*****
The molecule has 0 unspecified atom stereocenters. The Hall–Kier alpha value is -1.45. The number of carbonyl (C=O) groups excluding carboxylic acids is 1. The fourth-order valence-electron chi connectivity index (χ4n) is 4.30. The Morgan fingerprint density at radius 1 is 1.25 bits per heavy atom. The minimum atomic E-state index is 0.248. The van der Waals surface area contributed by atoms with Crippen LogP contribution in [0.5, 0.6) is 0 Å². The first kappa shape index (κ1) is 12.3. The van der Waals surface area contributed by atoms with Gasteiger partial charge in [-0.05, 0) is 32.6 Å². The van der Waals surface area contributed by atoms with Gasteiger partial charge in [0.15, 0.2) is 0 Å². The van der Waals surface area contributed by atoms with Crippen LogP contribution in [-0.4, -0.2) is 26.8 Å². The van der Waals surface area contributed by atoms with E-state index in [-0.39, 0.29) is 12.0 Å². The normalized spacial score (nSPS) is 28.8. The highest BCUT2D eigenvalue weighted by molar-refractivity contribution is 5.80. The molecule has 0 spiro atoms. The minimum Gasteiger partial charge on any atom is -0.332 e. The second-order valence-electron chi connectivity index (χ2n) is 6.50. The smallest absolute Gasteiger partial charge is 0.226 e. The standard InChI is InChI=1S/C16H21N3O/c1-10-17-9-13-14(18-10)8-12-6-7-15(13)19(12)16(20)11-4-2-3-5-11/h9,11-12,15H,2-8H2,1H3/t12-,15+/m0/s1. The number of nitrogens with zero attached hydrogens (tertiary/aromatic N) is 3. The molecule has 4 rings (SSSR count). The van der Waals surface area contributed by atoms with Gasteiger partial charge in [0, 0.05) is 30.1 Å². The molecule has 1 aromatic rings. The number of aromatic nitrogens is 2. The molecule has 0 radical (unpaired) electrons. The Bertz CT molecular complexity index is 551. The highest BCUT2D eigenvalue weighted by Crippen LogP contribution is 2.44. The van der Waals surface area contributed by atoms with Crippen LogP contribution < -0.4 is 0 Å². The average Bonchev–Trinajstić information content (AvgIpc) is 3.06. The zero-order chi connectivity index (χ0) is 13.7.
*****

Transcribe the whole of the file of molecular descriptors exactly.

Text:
The molecule has 0 unspecified atom stereocenters. The Hall–Kier alpha value is -1.45. The number of carbonyl (C=O) groups excluding carboxylic acids is 1. The fourth-order valence-electron chi connectivity index (χ4n) is 4.30. The Morgan fingerprint density at radius 1 is 1.25 bits per heavy atom. The minimum atomic E-state index is 0.248. The van der Waals surface area contributed by atoms with Crippen LogP contribution in [0.5, 0.6) is 0 Å². The first kappa shape index (κ1) is 12.3. The van der Waals surface area contributed by atoms with Gasteiger partial charge in [-0.05, 0) is 32.6 Å². The van der Waals surface area contributed by atoms with Gasteiger partial charge in [0.15, 0.2) is 0 Å². The van der Waals surface area contributed by atoms with Crippen LogP contribution in [-0.4, -0.2) is 26.8 Å². The van der Waals surface area contributed by atoms with E-state index in [-0.39, 0.29) is 12.0 Å². The normalized spacial score (nSPS) is 28.8. The highest BCUT2D eigenvalue weighted by molar-refractivity contribution is 5.80. The molecule has 0 spiro atoms. The minimum Gasteiger partial charge on any atom is -0.332 e. The second-order valence-electron chi connectivity index (χ2n) is 6.50. The smallest absolute Gasteiger partial charge is 0.226 e. The standard InChI is InChI=1S/C16H21N3O/c1-10-17-9-13-14(18-10)8-12-6-7-15(13)19(12)16(20)11-4-2-3-5-11/h9,11-12,15H,2-8H2,1H3/t12-,15+/m0/s1. The number of nitrogens with zero attached hydrogens (tertiary/aromatic N) is 3. The molecule has 4 rings (SSSR count). The van der Waals surface area contributed by atoms with Gasteiger partial charge in [0, 0.05) is 30.1 Å². The molecule has 1 aromatic rings. The number of aromatic nitrogens is 2. The molecule has 0 radical (unpaired) electrons. The Bertz CT molecular complexity index is 551. The highest BCUT2D eigenvalue weighted by Crippen LogP contribution is 2.44. The van der Waals surface area contributed by atoms with Crippen LogP contribution < -0.4 is 0 Å². The average Bonchev–Trinajstić information content (AvgIpc) is 3.06. The zero-order chi connectivity index (χ0) is 13.7.